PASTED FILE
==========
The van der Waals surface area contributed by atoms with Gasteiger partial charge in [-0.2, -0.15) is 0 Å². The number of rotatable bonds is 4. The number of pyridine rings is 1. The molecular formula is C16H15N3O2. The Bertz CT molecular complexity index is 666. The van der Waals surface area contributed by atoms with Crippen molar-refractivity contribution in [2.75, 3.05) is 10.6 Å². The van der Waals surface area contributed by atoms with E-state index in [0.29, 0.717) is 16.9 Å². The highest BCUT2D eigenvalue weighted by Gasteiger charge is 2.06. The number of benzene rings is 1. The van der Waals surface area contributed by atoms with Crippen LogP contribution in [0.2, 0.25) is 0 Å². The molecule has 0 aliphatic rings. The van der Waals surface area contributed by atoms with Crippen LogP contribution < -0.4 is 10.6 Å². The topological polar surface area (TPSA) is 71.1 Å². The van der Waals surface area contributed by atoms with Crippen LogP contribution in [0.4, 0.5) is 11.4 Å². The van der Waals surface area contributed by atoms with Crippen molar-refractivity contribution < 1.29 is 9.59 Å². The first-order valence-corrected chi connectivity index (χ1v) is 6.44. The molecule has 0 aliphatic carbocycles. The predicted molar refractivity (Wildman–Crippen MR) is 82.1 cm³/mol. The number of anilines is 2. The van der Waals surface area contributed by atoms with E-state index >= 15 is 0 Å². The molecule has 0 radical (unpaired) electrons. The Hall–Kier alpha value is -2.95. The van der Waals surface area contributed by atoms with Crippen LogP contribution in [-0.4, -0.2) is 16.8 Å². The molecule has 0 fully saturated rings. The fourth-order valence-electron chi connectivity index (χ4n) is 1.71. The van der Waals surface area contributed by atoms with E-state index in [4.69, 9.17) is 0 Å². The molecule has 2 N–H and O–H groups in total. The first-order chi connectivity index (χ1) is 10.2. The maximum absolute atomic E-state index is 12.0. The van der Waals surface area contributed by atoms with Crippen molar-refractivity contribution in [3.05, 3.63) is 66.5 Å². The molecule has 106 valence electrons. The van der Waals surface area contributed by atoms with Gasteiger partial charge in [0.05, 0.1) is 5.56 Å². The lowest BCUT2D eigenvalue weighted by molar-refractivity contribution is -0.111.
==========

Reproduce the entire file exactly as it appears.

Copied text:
The van der Waals surface area contributed by atoms with Gasteiger partial charge in [-0.2, -0.15) is 0 Å². The number of rotatable bonds is 4. The number of pyridine rings is 1. The molecular formula is C16H15N3O2. The Bertz CT molecular complexity index is 666. The van der Waals surface area contributed by atoms with Crippen molar-refractivity contribution in [2.75, 3.05) is 10.6 Å². The van der Waals surface area contributed by atoms with E-state index in [0.29, 0.717) is 16.9 Å². The highest BCUT2D eigenvalue weighted by Gasteiger charge is 2.06. The number of benzene rings is 1. The van der Waals surface area contributed by atoms with Crippen LogP contribution in [0.2, 0.25) is 0 Å². The molecule has 0 aliphatic rings. The van der Waals surface area contributed by atoms with Crippen LogP contribution < -0.4 is 10.6 Å². The topological polar surface area (TPSA) is 71.1 Å². The van der Waals surface area contributed by atoms with Crippen LogP contribution in [0.4, 0.5) is 11.4 Å². The van der Waals surface area contributed by atoms with Crippen molar-refractivity contribution < 1.29 is 9.59 Å². The first-order valence-corrected chi connectivity index (χ1v) is 6.44. The molecule has 0 aliphatic carbocycles. The predicted molar refractivity (Wildman–Crippen MR) is 82.1 cm³/mol. The number of anilines is 2. The van der Waals surface area contributed by atoms with E-state index >= 15 is 0 Å². The molecule has 0 radical (unpaired) electrons. The Hall–Kier alpha value is -2.95. The van der Waals surface area contributed by atoms with Crippen LogP contribution in [-0.4, -0.2) is 16.8 Å². The molecule has 0 fully saturated rings. The fourth-order valence-electron chi connectivity index (χ4n) is 1.71. The van der Waals surface area contributed by atoms with E-state index in [4.69, 9.17) is 0 Å². The molecule has 2 N–H and O–H groups in total. The first-order chi connectivity index (χ1) is 10.2. The maximum absolute atomic E-state index is 12.0. The van der Waals surface area contributed by atoms with Crippen molar-refractivity contribution in [3.05, 3.63) is 66.5 Å². The molecule has 106 valence electrons. The van der Waals surface area contributed by atoms with Gasteiger partial charge in [0.05, 0.1) is 5.56 Å². The lowest BCUT2D eigenvalue weighted by molar-refractivity contribution is -0.111.